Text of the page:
Tower 55 Project Benefits Railroads, Communities and the Environment
Posted November 10, 2014 01:32 PM CDT
From left are Michael Morris, NCTOG director of transportation; Kay Granger, U.S. congresswoman representing Fort Worth; Carl Ice, BNSF president and chief operating officer; Joseph Szabo, FRA administrator; Lance Fritz, UP president and chief operating officer; Betsy Price, Fort Worth mayor; Victor Vandergriff, Texas transportation commissioner, TxDot; and Paul Ballard, president and CEO of the Fort Worth Transportation Authority.
Representatives from Union Pacific, BNSF Railway, the Federal Railroad Administration (FRA) and local and state officials gathered at Fort Worth's newly upgraded Tower 55 for a Nov. 7 ceremony marking the end of a massive project designed to alleviate congestion at the important intersection of railroad tracks.
Joseph Szabo, FRA administrator, joined Lance Fritz, UP president and chief operating officer and Carl Ice, BNSF president and chief operating officer, for the ceremony held adjacent to the track.
While the upgrade began in mid-2013 and was completed Aug. 28 this year, Tower 55's history goes back to 1873. Then, Buckley Burton Paddock saw the potential for Fort Worth as a major rail hub. His idea, created three years before railroads existed in Fort Worth, became reality as the next three decades brought many railroads into the area.
A railroad junction developed south of downtown, with multiple intersecting rail lines. Railroads cooperated to build an interlocking (rail intersection), and the Railroad Commission of Texas designated it Tower 55. It entered service Sept. 26, 1904. Today, it is critical to multiple railroads, connecting traffic nationwide, including Canada and Mexico.
UP and BNSF trains constitute most of Tower 55’s traffic, along with a handful of Amtrak trains. More than 100 freight and passenger trains traverse Tower 55 every day, which, prior to this project, was above its fluid capacity range. Upon arriving at Tower 55, delays of up to 90 minutes occurred daily, often blocking grade crossings.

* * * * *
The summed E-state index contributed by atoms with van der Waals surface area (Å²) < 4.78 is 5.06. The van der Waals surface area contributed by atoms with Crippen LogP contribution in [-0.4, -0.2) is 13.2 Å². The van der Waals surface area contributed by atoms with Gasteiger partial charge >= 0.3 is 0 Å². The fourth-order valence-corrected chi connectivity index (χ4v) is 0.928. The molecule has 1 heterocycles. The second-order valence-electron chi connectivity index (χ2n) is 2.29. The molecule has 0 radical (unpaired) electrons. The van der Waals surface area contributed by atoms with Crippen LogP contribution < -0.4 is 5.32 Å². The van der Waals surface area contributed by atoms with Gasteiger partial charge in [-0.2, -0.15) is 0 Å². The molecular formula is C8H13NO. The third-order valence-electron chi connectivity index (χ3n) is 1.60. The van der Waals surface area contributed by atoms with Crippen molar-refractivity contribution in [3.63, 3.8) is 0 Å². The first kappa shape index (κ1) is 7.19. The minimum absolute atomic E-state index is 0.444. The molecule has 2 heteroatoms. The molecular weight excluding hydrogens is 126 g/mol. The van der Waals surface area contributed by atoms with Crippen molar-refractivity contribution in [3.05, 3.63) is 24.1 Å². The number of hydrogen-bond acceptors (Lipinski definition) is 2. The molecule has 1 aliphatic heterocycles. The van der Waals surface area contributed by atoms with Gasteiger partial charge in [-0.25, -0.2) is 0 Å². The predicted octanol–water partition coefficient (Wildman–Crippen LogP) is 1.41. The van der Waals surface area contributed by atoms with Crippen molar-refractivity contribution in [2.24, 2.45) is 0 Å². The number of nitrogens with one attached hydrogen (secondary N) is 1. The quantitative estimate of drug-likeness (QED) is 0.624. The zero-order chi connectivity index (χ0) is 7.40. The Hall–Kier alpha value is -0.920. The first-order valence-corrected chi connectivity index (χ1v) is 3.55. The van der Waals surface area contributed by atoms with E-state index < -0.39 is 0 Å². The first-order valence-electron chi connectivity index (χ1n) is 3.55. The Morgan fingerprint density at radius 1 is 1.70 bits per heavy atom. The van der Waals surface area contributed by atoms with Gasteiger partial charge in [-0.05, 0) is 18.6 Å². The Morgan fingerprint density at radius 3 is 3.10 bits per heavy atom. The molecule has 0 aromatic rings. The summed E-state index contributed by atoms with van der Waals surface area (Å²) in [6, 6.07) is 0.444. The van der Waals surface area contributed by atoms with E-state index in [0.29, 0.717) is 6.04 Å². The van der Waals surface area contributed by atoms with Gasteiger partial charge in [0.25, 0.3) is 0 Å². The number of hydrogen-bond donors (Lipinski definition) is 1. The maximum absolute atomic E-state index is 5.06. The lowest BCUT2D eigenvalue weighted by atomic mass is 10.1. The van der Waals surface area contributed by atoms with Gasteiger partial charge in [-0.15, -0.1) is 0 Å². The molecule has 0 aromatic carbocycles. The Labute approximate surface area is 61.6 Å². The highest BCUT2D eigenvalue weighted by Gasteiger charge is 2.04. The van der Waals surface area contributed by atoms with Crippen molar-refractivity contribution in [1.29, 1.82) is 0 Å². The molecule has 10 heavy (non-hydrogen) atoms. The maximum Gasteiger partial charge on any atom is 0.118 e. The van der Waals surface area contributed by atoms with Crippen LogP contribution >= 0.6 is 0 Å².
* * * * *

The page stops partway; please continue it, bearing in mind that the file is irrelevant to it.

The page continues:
The upgrade project added a third north/south main line through the interlocking. New switches and sidings allow increased simultaneous train movements and faster train speeds. Modern signaling and control system upgrades include Positive Train Control (PTC) compatibility, a new federally mandated rail safety system.
City arterial intersections were enhanced and two grade crossings closed. A new emergency vehicle access was incorporated to allow for faster response time to a nearby neighborhood.
Completed 13 days ahead of schedule, Tower 55's upgrade is a testament to cooperation between competing railroads and various governmental entities. UP and BNSF partnered to secure a grant from the federal Department of Transportation (DOT) covering about a third of the cost. The railroads contributed two thirds, along with money from the North Central Texas Council of Governments, Fort Worth and the Texas Department of Transportation.
"The spirit of cooperation has stood the test of time, which is why we are standing here today," Fritz said. "Thank you to the elected officials and transportation groups who supported this project. And I thank BNSF. While we are fierce competitors in the marketplace, we often join in an effort of teamwork to benefit our customers and communities."
The Tower 55 improvements benefit the railroads, communities and the environment. The rail intersection can accommodate an estimated 25 percent more train traffic, eliminating significant train delays. Each day, UP and BNSF save enough diesel fuel to equal the annual fuel consumption of 14,000 Fort Worth commuters, slowing carbon dioxide emissions by 93,000 tons per year. Reduced motorist and pedestrian delays save commuters 100,000 hours per year.
The Tower 55 building stands in the background.